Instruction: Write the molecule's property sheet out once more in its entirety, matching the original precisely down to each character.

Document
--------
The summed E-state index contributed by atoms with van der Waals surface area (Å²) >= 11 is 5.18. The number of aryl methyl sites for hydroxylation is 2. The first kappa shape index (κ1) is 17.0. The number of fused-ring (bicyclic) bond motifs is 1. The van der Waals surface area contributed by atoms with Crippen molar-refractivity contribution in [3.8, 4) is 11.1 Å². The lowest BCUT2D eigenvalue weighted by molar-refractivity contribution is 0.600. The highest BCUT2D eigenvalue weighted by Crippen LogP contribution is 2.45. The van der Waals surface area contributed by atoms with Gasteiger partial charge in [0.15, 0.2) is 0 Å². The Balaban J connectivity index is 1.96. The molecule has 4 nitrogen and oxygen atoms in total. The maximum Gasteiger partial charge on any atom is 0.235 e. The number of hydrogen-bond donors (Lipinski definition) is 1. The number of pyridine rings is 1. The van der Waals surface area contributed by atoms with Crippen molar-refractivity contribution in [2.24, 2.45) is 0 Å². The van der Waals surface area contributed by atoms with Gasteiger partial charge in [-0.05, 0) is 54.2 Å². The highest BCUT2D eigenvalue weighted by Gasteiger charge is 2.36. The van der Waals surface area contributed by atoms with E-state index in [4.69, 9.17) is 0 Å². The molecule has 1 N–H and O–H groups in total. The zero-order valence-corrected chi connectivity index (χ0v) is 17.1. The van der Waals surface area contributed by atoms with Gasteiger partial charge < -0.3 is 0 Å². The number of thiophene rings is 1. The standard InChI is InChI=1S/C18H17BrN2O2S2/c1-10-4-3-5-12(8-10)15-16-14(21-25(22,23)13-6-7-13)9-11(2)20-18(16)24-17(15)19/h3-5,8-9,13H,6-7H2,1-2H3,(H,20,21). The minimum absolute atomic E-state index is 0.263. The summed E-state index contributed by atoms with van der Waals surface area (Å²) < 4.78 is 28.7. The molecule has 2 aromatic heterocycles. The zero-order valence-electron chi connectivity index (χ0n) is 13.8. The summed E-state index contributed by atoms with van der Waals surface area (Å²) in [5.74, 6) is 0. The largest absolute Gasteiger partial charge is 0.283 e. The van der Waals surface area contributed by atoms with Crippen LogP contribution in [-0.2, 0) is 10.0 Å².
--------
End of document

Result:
The summed E-state index contributed by atoms with van der Waals surface area (Å²) >= 11 is 5.18. The number of aryl methyl sites for hydroxylation is 2. The first kappa shape index (κ1) is 17.0. The number of fused-ring (bicyclic) bond motifs is 1. The van der Waals surface area contributed by atoms with Crippen molar-refractivity contribution in [3.8, 4) is 11.1 Å². The lowest BCUT2D eigenvalue weighted by molar-refractivity contribution is 0.600. The highest BCUT2D eigenvalue weighted by Crippen LogP contribution is 2.45. The van der Waals surface area contributed by atoms with Gasteiger partial charge in [0.15, 0.2) is 0 Å². The Balaban J connectivity index is 1.96. The molecule has 4 nitrogen and oxygen atoms in total. The maximum Gasteiger partial charge on any atom is 0.235 e. The number of hydrogen-bond donors (Lipinski definition) is 1. The number of pyridine rings is 1. The van der Waals surface area contributed by atoms with Crippen molar-refractivity contribution in [2.24, 2.45) is 0 Å². The van der Waals surface area contributed by atoms with Gasteiger partial charge in [-0.05, 0) is 54.2 Å². The highest BCUT2D eigenvalue weighted by Gasteiger charge is 2.36. The van der Waals surface area contributed by atoms with E-state index in [4.69, 9.17) is 0 Å². The molecule has 1 N–H and O–H groups in total. The zero-order valence-corrected chi connectivity index (χ0v) is 17.1. The van der Waals surface area contributed by atoms with Gasteiger partial charge < -0.3 is 0 Å². The number of thiophene rings is 1. The standard InChI is InChI=1S/C18H17BrN2O2S2/c1-10-4-3-5-12(8-10)15-16-14(21-25(22,23)13-6-7-13)9-11(2)20-18(16)24-17(15)19/h3-5,8-9,13H,6-7H2,1-2H3,(H,20,21). The minimum absolute atomic E-state index is 0.263. The summed E-state index contributed by atoms with van der Waals surface area (Å²) < 4.78 is 28.7. The molecule has 2 aromatic heterocycles. The zero-order valence-electron chi connectivity index (χ0n) is 13.8. The summed E-state index contributed by atoms with van der Waals surface area (Å²) in [5.74, 6) is 0. The largest absolute Gasteiger partial charge is 0.283 e. The van der Waals surface area contributed by atoms with Crippen LogP contribution in [-0.2, 0) is 10.0 Å².